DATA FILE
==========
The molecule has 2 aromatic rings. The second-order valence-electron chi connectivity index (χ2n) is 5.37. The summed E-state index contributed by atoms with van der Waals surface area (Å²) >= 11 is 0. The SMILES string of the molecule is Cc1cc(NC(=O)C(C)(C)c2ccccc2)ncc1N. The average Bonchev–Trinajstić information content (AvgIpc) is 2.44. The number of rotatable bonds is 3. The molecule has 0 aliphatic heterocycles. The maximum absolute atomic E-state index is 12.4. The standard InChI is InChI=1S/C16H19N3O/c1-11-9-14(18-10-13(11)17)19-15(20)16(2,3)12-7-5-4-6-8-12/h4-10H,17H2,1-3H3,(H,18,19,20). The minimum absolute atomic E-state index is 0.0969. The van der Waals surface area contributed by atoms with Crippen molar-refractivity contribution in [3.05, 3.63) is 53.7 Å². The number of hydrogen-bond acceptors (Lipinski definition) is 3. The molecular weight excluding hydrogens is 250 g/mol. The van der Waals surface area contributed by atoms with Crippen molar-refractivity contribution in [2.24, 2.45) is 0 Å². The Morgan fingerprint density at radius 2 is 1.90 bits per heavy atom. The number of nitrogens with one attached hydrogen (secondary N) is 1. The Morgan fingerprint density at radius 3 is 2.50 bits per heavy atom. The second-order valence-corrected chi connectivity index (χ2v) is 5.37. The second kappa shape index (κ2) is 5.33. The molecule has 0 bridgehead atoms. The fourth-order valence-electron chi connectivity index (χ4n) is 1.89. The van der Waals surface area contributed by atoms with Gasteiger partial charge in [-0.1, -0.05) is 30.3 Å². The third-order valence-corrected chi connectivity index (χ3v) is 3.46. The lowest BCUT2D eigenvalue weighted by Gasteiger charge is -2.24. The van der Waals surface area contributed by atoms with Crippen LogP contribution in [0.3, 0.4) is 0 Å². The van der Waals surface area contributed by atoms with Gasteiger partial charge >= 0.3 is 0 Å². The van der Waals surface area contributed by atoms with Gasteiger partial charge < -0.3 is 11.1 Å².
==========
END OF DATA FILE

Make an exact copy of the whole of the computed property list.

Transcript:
The molecule has 2 aromatic rings. The second-order valence-electron chi connectivity index (χ2n) is 5.37. The summed E-state index contributed by atoms with van der Waals surface area (Å²) >= 11 is 0. The SMILES string of the molecule is Cc1cc(NC(=O)C(C)(C)c2ccccc2)ncc1N. The average Bonchev–Trinajstić information content (AvgIpc) is 2.44. The number of rotatable bonds is 3. The molecule has 0 aliphatic heterocycles. The maximum absolute atomic E-state index is 12.4. The standard InChI is InChI=1S/C16H19N3O/c1-11-9-14(18-10-13(11)17)19-15(20)16(2,3)12-7-5-4-6-8-12/h4-10H,17H2,1-3H3,(H,18,19,20). The minimum absolute atomic E-state index is 0.0969. The van der Waals surface area contributed by atoms with Crippen molar-refractivity contribution in [3.05, 3.63) is 53.7 Å². The number of hydrogen-bond acceptors (Lipinski definition) is 3. The molecular weight excluding hydrogens is 250 g/mol. The van der Waals surface area contributed by atoms with Crippen molar-refractivity contribution in [2.24, 2.45) is 0 Å². The Morgan fingerprint density at radius 2 is 1.90 bits per heavy atom. The number of nitrogens with one attached hydrogen (secondary N) is 1. The Morgan fingerprint density at radius 3 is 2.50 bits per heavy atom. The second-order valence-corrected chi connectivity index (χ2v) is 5.37. The second kappa shape index (κ2) is 5.33. The molecule has 0 bridgehead atoms. The fourth-order valence-electron chi connectivity index (χ4n) is 1.89. The van der Waals surface area contributed by atoms with Gasteiger partial charge in [-0.1, -0.05) is 30.3 Å². The third-order valence-corrected chi connectivity index (χ3v) is 3.46. The lowest BCUT2D eigenvalue weighted by Gasteiger charge is -2.24. The van der Waals surface area contributed by atoms with Crippen LogP contribution in [0.3, 0.4) is 0 Å². The van der Waals surface area contributed by atoms with Gasteiger partial charge >= 0.3 is 0 Å². The van der Waals surface area contributed by atoms with Gasteiger partial charge < -0.3 is 11.1 Å².